Along the north side of campus are several joint buildings maintained by The Claremont Colleges Services. These include the Tranquada Student Center, home to student health and psychological services, Campus Safety, and the Huntley Bookstore.[130] The Claremont Colleges Library (also known as Honnold/Mudd Library) holds more than 3.5 million items as of 2018, of which 1.1 million are physical and 2.4 million are digital.[167] The consortium also owns the Robert J. Bernard Field Station north of Foothill Boulevard.[168]

Organization and administration

Governance

Pomona is governed as a nonprofit organization by a board of trustees responsible for overseeing the long-term interests of the college.[169] The board consists of up to 42 members, most of whom are elected to four-year terms with a term limit of 12 years.[c][169] It is responsible for hiring the college's president (currently G. Gabrielle Starr[170]), approving budgets, setting overarching policies, and various other tasks.[169] The president, in turn, oversees the college's general operation, assisted by a faculty cabinet.[169] Other officer and leadership roles defined in the college's bylaws are vice president for academic affairs and dean of the college, vice president for student affairs and dean of students, vice president for advancement, vice president and treasurer, vice president and dean of admissions and financial aid, registrar, and secretary to the board.[169] Pomona operates under a shared governance model, in which faculty and students sit on many policymaking committees and have a degree of control over other major decisions.[171][172][173]

Academic affiliations

Honnold Library
Honnold Library, a shared Claremont Colleges resource

Pomona is the founding member of the Claremont Colleges (colloquially "7Cs", for "seven colleges"), a consortium of five undergraduate liberal arts colleges ("5Cs")--Pomona, Scripps, Claremont McKenna, Harvey Mudd, and Pitzer--and two graduate schools--Claremont Graduate University and Keck Graduate Institute. All are located in Claremont. Although each member has individual autonomy and a distinct identity,[174] there is substantial collaboration through The Claremont Colleges Services (TCCS), a coordinating entity that manages the central library, campus safety services, health services, and various other resources.[175] Overall, the 7Cs have been praised by higher education experts for their close cooperation,[176] although there have been occassional tensions.[177][178] Pomona is the largest[178] and wealthiest member.[179]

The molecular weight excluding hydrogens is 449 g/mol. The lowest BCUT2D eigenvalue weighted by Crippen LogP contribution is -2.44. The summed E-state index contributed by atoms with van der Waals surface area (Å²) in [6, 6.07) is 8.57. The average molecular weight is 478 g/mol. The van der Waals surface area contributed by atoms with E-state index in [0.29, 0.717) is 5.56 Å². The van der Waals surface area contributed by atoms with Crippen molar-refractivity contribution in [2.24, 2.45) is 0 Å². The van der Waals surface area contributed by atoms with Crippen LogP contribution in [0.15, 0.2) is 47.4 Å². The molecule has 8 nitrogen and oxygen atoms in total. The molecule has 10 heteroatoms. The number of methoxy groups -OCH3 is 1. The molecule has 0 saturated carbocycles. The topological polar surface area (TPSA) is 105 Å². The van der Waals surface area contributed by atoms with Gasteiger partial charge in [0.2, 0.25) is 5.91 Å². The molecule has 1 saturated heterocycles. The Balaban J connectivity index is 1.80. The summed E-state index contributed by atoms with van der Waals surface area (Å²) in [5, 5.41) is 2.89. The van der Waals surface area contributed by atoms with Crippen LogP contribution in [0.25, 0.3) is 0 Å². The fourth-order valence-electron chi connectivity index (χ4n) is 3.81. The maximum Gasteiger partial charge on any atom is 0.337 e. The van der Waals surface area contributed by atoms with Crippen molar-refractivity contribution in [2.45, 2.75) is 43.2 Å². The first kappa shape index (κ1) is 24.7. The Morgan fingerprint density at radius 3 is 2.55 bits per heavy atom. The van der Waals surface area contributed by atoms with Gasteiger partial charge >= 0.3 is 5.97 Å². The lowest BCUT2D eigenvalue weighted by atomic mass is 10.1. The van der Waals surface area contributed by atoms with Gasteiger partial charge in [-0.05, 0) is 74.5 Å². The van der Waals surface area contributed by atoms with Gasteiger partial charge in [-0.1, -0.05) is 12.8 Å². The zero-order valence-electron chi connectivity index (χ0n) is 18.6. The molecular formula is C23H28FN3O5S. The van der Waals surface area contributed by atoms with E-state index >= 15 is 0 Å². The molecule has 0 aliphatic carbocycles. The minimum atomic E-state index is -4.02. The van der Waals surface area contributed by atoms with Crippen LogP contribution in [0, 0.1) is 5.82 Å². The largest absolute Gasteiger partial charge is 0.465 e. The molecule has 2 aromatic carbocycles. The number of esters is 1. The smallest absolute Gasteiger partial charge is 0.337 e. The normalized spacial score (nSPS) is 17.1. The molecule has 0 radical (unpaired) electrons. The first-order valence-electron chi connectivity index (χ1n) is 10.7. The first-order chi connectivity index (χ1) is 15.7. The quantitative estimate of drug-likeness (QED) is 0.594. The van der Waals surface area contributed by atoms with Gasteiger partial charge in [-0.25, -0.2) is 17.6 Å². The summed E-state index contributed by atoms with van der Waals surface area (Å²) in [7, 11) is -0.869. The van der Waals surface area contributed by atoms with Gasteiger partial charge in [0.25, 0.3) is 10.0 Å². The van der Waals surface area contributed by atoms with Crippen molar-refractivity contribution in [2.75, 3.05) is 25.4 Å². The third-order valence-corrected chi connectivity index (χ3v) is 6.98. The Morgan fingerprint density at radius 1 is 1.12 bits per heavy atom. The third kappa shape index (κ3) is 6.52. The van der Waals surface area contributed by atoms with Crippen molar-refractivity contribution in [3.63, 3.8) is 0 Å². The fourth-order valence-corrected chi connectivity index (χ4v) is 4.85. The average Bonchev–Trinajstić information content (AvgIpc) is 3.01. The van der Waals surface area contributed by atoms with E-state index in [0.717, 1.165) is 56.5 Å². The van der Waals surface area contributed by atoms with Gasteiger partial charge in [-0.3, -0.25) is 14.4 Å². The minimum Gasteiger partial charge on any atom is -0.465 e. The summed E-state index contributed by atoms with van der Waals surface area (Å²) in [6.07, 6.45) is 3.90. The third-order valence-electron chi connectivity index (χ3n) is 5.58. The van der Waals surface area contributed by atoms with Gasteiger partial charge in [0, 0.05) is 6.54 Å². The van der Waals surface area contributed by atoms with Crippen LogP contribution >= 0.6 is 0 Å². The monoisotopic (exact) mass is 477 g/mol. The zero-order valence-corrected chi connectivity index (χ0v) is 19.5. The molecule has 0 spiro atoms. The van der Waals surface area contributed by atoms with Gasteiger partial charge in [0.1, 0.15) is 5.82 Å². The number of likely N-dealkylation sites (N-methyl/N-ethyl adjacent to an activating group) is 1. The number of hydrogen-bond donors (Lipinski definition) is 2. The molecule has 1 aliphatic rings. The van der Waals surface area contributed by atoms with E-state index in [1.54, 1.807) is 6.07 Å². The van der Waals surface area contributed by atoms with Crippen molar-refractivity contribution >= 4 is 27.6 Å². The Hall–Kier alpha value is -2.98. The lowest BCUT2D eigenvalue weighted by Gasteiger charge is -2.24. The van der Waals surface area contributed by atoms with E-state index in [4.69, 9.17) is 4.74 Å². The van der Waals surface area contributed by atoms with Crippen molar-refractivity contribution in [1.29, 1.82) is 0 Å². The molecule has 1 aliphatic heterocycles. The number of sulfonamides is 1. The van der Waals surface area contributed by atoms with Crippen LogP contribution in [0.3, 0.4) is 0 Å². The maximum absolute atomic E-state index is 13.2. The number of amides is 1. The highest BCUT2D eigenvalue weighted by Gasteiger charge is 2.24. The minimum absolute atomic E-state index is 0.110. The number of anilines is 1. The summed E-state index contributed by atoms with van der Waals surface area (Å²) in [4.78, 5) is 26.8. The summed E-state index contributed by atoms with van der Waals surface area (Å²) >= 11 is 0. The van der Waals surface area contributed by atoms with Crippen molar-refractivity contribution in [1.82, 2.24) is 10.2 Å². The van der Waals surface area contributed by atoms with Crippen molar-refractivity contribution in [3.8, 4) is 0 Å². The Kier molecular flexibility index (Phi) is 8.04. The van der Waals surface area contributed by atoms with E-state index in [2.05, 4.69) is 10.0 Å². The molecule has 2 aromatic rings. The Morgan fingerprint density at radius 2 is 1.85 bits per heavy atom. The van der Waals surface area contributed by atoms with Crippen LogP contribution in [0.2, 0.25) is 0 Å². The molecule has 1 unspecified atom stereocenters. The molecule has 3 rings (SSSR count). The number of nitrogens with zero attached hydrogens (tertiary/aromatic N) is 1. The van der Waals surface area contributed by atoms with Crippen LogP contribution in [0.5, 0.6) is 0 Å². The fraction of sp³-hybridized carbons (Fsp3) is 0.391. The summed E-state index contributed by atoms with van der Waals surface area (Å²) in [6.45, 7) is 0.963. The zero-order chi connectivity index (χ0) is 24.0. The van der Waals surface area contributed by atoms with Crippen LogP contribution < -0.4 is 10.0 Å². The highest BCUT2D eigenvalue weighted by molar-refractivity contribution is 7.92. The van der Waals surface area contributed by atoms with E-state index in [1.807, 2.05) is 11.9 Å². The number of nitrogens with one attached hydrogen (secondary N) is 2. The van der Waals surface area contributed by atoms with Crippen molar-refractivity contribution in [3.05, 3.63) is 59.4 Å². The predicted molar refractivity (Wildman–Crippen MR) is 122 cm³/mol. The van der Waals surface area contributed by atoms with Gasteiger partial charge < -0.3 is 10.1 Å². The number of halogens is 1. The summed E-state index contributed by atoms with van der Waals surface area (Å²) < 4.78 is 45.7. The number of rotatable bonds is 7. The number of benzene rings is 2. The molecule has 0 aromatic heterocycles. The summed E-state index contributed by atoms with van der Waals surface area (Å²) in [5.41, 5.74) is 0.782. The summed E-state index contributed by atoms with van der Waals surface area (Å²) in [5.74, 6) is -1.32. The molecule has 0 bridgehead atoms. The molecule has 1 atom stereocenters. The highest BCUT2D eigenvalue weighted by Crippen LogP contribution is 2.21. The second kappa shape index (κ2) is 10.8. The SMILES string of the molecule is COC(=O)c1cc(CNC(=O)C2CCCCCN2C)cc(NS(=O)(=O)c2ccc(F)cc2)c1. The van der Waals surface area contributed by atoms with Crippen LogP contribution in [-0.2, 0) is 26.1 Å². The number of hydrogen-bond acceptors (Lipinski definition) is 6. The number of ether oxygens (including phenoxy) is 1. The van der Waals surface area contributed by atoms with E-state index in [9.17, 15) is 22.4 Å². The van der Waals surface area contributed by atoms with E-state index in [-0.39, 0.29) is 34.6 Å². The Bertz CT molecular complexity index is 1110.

Pomona is also a member of several other consortia of selective colleges, including the 568 Group,[180] the Consortium of Liberal Arts Colleges,[181] the Oberlin Group,[182] and the Annapolis Group.[183] The college is accredited by the WASC Senior College and University Commission, which reaffirmed its status in 2021 with particular praise for its diversity initiatives.[184][185]

Finances

Pomona has an endowment of $2.25 billion as of June 2020,[186] giving it the seventh-highest endowment per student of any college or university in the U.S.[187] The college's total assets (which includes the value of its campus) are $3.15 billion.[186] Its operating budget for the 2019-2020 academic year was $229 million,[188][189] of which roughly half was funded by endowment earnings.[190] 38 percent of the budget was allocated to instruction, 2 percent to research, 1 percent to public service, 11 percent to academic support, 13 percent to student services, 18 percent to institutional support, and 17 percent to auxiliary expenses.[186] In October 2020, Fitch Ratings gave the college a AAA bond credit rating, its highest rating, reflecting an "extremely strong financial profile".[191]

Academics and programs

Bridges Hall of Music interior, with elaborate wood paneling and a pipe organ
Bridges Hall of Music hosts a variety of performances by the college's musical ensembles.

Pomona offers instruction in the liberal arts disciplines and awards the bachelor of arts degree.[192] The college operates on a semester system,[193] with a normal course load of four full-credit classes per semester.[194] 32 credits and a C average GPA are needed to graduate, along with the requirements of a major, the first-year critical inquiry seminar, at least one course in each of six "breadth of study" areas,[d] proficiency in a foreign language, two physical education courses, a writing intensive course, a speaking intensive course, and an "analyzing difference" course (typically examining a type of structural inequality).[195]